Maclaurin Series of Cosx

In this tutorial we shall derive the series expansion of the trigonometric function cosine by using Maclaurin’s series expansion function.

Consider the function of the form

f\left( x \right) = \cos x

Using x = 0, the given equation function becomes

f\left( 0 \right) = \cos \left( 0 \right) = 1

Now taking the derivatives of the given function and using x = 0, we have

\begin{gathered} f'\left( x \right) = - \sin x,\,\,\,\,\,\,\,\,\,\,f'\left( 0 \right) = - \sin \left( 0 \right) = 0 \\ f''\left( x \right) = - \cos x,\,\,\,\,\,\,\,\,\,\,f''\left( 0 \right) = - \cos \left( 0 \right) = - 1 \\ f'''\left( x \right) = \sin x,\,\,\,\,\,\,\,\,\,\,f'''\left( 0 \right) = \sin \left( 0 \right) = 0 \\ {f^{\left( {{\text{iv}}} \right)}}\left( x \right) = \cos x,\,\,\,\,\,\,\,\,\,\,{f^{\left( {{\text{iv}}} \right)}}\left( 0 \right) = \cos \left( 0 \right) = 1 \\ {f^{\left( {\text{v}} \right)}}\left( x \right) = - \sin x,\,\,\,\,\,\,\,\,\,\,{f^{\left( {\text{v}} \right)}}\left( 0 \right) = - \sin \left( 0 \right) = 0 \\ {f^{\left( {{\text{vi}}} \right)}}\left( x \right) = - \cos x,\,\,\,\,\,\,\,\,\,\,{f^{\left( {\text{v}} \right)}}\left( 0 \right) = - \cos \left( 0 \right) = - 1 \\ \cdots \cdots \cdots \; \cdots \cdots \cdots \cdots \cdots \cdots \cdots \cdots \cdots \cdots \cdots \cdots \cdots \\ \cdots \cdots \cdots \cdots \cdots \cdots \cdots \cdots \cdots \cdots \cdots \cdots \cdots \cdots \cdots \cdots \\ \end{gathered}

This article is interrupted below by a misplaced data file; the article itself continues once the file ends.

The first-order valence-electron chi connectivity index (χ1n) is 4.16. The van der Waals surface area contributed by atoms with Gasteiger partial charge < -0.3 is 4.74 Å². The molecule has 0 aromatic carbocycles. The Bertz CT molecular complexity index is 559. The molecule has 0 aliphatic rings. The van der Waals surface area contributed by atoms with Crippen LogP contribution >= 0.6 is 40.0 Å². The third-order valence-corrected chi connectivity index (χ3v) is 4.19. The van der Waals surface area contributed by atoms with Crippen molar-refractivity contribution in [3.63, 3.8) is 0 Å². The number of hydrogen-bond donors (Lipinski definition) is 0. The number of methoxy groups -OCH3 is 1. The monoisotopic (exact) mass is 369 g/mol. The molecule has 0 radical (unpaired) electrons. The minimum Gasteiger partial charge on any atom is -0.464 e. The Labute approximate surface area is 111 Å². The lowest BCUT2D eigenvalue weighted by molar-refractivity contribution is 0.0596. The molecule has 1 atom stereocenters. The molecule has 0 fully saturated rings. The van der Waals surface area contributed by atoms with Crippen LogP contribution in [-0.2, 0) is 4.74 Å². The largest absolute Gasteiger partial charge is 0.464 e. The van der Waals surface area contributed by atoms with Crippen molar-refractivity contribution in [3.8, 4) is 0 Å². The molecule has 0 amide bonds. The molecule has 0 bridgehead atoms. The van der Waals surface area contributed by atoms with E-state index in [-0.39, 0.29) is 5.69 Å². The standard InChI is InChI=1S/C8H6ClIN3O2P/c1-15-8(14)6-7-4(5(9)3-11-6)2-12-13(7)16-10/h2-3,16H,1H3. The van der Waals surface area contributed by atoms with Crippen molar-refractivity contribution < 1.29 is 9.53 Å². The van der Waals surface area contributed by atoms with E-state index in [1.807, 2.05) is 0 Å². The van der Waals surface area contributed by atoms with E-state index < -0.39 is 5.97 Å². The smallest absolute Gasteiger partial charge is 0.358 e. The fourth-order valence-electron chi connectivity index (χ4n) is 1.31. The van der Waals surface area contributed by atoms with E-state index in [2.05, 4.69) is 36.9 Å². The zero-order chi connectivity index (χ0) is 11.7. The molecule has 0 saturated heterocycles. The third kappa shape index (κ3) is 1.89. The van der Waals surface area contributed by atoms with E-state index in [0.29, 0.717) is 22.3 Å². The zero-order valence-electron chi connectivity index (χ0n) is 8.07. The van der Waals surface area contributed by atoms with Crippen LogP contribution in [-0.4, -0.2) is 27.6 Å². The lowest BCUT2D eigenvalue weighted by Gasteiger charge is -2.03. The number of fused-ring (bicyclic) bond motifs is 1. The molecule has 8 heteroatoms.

Now using Maclaurin’s series expansion function, we have

f\left( x \right) = f\left( 0 \right) + xf'\left( 0 \right) + \frac{{{x^2}}}{{2!}}f''\left( 0 \right) + \frac{{{x^3}}}{{3!}}f'''\left( 0 \right) + \frac{{{x^4}}}{{4!}}{f^{\left( {{\text{iv}}} \right)}}\left( 0 \right) + \cdots

Putting the values in the above series, we have

\begin{gathered} \cos x = 1 + x\left( 0 \right) + \frac{{{x^2}}}{{2!}}\left( { - 1} \right) + \frac{{{x^3}}}{{3!}}\left( 0 \right) + \frac{{{x^4}}}{{4!}}\left( 1 \right) + \frac{{{x^5}}}{{5!}}\left( 0 \right) + \frac{{{x^6}}}{{6!}}\left( { - 1} \right) \cdots \\ \cos x = 1 - \frac{{{x^2}}}{{2!}} + \frac{{{x^4}}}{{4!}} - \frac{{{x^6}}}{{6!}} + \cdots \\ \end{gathered}